Good question! Unfortunately, the Code does not include a prescriptive formula. Instead, the Code's 'good faith' principles are expected to be applied by the landlord and tenant to reach agreement about the percentage fall in turnover due to the COVID-19 pandemic.
Tenants seeking the benefits of the Code need to disclose sufficient information about their turnover to show what their turnover was for the last few years to set a fair base, what the turnover is now, and the turnover moving forward. This will be easier for landlords who regularly collect turnover data from their tenants. However, this information is not commonly shared outside of the retail tenant space.
Tenants not comfortable with disclosing their financials may look to strike a deal with their landlord outside of the Code. This should be done in writing and reflect the tenant's election to waive their rights under the Code in exchange for the alternative arrangement.
The Code does not limit the turnover assessment to turnover generated from the premises. The turnover of all businesses operated by the tenant or franchisee is relevant to assessing the extent of the financial hardship suffered by the tenant and the rent relief the tenant genuinely requires. Turnover from telephone or online sales and through third party platforms which may have no connection to the premises will be particularly relevant.
Once a fall in turnover is identified, an assessment should be made about whether the cause of the fall is entirely 'as a result of the COVID-19 pandemic'. Each tenant's circumstances will be different and there may be other reasons at play for a downturn. It is unclear how the Code will deal with a situation where a tenant is not subject to a direction to cease trading but has voluntarily decided to close its doors.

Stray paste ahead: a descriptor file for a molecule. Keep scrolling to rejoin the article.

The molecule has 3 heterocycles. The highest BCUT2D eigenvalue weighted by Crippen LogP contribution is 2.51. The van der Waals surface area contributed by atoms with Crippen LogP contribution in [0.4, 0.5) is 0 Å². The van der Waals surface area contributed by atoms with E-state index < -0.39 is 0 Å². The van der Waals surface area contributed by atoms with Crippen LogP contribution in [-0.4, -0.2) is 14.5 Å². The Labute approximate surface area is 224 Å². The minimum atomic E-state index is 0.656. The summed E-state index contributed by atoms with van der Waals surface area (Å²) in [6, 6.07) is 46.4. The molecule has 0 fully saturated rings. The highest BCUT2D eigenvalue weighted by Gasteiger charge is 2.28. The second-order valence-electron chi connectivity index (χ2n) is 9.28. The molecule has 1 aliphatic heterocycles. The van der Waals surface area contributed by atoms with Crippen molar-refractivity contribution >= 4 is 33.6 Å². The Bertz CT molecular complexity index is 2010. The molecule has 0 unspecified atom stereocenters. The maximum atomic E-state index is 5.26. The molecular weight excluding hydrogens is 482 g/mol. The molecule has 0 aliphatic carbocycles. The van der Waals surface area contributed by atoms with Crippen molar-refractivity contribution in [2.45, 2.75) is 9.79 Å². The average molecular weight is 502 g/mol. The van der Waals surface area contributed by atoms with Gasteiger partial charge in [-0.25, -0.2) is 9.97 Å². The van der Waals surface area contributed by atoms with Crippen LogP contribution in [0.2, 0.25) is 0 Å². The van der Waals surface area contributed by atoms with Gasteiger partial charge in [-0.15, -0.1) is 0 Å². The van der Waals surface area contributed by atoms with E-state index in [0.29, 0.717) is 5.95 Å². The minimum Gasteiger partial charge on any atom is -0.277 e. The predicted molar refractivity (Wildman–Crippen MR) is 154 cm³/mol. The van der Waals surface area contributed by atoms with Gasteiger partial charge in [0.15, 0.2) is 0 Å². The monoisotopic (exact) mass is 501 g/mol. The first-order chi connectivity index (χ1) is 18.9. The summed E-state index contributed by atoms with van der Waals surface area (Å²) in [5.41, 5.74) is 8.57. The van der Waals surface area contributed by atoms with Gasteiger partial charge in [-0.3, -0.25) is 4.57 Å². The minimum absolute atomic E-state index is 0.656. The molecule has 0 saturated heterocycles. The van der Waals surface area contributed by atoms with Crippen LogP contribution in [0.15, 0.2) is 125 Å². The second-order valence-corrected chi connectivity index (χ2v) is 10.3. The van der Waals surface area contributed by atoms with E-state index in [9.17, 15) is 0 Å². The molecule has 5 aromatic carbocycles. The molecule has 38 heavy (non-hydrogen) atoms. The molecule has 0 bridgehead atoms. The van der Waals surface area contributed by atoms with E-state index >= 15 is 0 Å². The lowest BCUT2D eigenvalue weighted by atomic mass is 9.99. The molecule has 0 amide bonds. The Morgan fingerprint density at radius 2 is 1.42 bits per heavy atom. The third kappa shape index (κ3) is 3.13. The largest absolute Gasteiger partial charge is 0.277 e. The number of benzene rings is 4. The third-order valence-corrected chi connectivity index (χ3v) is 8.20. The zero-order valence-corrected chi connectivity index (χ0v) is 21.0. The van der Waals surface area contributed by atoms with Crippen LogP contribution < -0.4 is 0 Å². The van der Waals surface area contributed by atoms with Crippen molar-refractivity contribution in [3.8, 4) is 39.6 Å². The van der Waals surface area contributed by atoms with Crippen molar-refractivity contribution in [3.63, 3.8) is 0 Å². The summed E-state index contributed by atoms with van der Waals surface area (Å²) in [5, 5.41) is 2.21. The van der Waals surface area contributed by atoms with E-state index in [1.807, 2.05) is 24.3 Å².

If agreement cannot be reached between the landlord and tenant about the percentage reduction in trade, the Code foreshadows a 'binding mediation' service will be made available.
It is unclear whether this is intended to be a mediation in the traditional sense, where an independent third party assists the parties to reach an agreement (if they can), which is then documented and becomes binding, or whether the mediator will hold power to make binding determinations. It is also unclear what recourse a tenant will have where they believe the landlord is not adhering to the Code.
Steps we think will aid in reaching an agreement and avoid the need for mediation include:
Tenants should be given sufficient time to consider any proposal and to seek their own advice.
The starting point is the Code requires 50 percent of any relief agreed must be waived (ie forgiven entirely). However, the Code states waivers should constitute a greater proportion of the total reduction in rent payable in cases where failure to do so would compromise the tenant's capacity to fulfil their ongoing obligations under the lease agreement. This is another acknowledgement that some businesses will be more affected than others and even when social distancing restrictions are lifted, it is simply not possible for some tenants to recover revenue lost during this period. In those cases, it may be appropriate to waive a greater proportion of the rent.
The balance of the rent relief amount is the 'deferred component'.
However, the above is simply the starting point. The Code allows a tenant to waive the requirement for a 50 percent minimum waiver if they reach alternative commercial arrangements with their landlord. There is a whole range of other agreements landlords and tenants might agree on which fall outside the Code or provide the tenant with other benefits that can be secured in lieu of the 50 percent minimum waiver.